A generous interpretation would be that Yeltsin was in an impossible situation, caught between Russian public opinion and Milosevic’s determination never to allow majority rule in Kosovo. A less generous interpretation would be that Russia was determined to be a spoiler, bluffed, and got its bluff called.

But either way — Russia was included. They were included until it was clear that there was no point in including them. Hell, they were even included after that — there were three “special Ambassadors” appointed to the Rambouillet conference, and one of them was a Russian, Boris Mayorski. As expected, he turned out to be completely useless. But you can’t say Russia was being neglected. We were still trying to include them right up to the point when talks collapsed altogether.

“The West ignored Russia” is a Russian retcon of Kosovo. It fits neatly with the current Russian government’s narrative of “the 1990s were a decade of humiliation, from which Vladimir Putin rescued us”. But that doesn’t mean it’s true.

TBC, you /can/ argue that Russia was humiliated by the Kosovo War — true! — and that we should have tried to soften that blow. You can absolutely make a case for that.

As to international law vs. battlefield victory, that’s a deep hard problem that long predates the Kosovo crisis and will still be a problem long after you and I are dust. Did the Kosovo war make it worse? That question deserves a post of its own.

Doug M.


Doug Muir 01.23.24 at 10:52 am

“At the time there as a sort of spy mania in Russia, with several Americans having been arrested and put in prison for spying, or on very dubious grounds with claims of spying in the background.”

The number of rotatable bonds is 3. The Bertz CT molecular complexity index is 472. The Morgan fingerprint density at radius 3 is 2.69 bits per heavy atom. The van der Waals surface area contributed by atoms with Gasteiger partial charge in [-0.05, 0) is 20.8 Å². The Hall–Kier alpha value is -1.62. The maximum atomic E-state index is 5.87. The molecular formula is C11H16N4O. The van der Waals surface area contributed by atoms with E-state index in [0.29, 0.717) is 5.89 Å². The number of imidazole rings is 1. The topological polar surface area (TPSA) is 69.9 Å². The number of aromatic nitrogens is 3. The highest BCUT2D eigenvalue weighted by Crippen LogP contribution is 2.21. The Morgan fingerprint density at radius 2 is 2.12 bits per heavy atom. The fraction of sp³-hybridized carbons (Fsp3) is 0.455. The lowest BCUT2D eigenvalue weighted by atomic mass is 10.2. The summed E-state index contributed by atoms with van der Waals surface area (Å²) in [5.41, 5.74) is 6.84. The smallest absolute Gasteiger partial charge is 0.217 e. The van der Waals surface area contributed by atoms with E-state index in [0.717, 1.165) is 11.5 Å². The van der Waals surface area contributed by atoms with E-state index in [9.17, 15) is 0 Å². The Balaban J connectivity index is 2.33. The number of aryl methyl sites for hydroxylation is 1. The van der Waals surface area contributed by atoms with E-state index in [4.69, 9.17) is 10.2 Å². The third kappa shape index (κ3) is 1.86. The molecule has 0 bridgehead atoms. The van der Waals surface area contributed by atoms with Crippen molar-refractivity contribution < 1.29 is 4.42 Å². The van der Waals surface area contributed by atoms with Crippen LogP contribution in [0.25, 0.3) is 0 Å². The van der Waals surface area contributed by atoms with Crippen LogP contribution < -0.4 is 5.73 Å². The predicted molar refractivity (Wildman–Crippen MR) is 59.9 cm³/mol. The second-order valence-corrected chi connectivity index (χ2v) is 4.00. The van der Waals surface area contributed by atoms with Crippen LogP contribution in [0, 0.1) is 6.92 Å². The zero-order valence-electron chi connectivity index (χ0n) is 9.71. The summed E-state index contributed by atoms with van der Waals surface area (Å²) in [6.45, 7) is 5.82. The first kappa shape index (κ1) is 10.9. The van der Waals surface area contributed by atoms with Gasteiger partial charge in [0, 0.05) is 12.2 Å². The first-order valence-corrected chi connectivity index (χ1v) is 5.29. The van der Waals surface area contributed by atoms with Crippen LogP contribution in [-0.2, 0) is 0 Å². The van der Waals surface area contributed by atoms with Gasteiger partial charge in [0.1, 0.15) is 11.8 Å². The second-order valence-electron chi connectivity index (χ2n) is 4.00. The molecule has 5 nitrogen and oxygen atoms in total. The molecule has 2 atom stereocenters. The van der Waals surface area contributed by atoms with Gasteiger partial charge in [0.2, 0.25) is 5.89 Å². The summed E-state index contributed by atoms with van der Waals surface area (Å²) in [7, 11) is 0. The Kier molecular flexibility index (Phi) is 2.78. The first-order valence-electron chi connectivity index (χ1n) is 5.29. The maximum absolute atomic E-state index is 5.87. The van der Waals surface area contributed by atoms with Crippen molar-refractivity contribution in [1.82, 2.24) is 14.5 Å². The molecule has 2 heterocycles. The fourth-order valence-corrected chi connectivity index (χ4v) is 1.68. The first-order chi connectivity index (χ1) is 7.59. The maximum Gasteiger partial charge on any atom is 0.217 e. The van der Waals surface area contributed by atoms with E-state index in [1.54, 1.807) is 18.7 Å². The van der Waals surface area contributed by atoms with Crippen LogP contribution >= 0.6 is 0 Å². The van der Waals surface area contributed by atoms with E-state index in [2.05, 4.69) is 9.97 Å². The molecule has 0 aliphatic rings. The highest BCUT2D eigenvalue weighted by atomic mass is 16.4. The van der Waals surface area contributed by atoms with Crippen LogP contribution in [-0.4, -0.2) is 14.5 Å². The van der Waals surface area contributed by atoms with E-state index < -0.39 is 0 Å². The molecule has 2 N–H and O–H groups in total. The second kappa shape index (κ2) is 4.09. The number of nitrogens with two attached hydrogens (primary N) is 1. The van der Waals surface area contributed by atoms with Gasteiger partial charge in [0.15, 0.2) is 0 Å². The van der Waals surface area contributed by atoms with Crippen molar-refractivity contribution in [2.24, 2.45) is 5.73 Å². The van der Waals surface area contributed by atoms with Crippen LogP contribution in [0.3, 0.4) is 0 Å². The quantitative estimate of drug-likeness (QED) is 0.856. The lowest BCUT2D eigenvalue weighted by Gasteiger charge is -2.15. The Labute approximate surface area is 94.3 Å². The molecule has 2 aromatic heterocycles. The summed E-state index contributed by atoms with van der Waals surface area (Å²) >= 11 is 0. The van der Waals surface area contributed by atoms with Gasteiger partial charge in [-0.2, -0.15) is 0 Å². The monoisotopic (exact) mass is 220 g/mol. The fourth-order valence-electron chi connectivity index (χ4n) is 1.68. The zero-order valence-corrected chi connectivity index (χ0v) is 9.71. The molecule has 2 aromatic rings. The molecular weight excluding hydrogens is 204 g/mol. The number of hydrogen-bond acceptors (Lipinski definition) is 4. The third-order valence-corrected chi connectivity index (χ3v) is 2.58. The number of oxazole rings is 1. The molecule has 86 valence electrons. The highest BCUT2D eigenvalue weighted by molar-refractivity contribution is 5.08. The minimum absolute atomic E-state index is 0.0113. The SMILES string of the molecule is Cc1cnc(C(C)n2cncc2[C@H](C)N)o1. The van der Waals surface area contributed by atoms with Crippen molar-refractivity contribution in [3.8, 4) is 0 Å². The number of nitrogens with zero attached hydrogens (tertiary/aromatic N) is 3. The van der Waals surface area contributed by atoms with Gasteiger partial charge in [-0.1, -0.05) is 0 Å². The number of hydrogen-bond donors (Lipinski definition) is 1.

The exact same thing happened in Kazakhstan a few years later — a number of American Peace Corps volunteers were entrapped and then arrested. It led to the Peace Corps pulling out of Kazakhstan altogether, and IMS at least one volunteer did significant time — a year or more — in a Kazakh jail.

So, good call on your part.

Doug M.


Doug Muir 01.23.24 at 11:00 am

“And yes, the ‘wag the dog’ angle was taken very seriously at the time, as I recall”

It was a notably weird coincidence that it came out just before the Kosovo crisis went from simmer to boil.

That said, the main writer was David Mamet, who “came out” as a conservative not long after Kosovo and these days is a full-throated Trump supporter. So in retrospect it’s perhaps less surprising that he wrote a screenplay depicting a thinly disguised Bill Clinton as a pedophile surrounded by liars.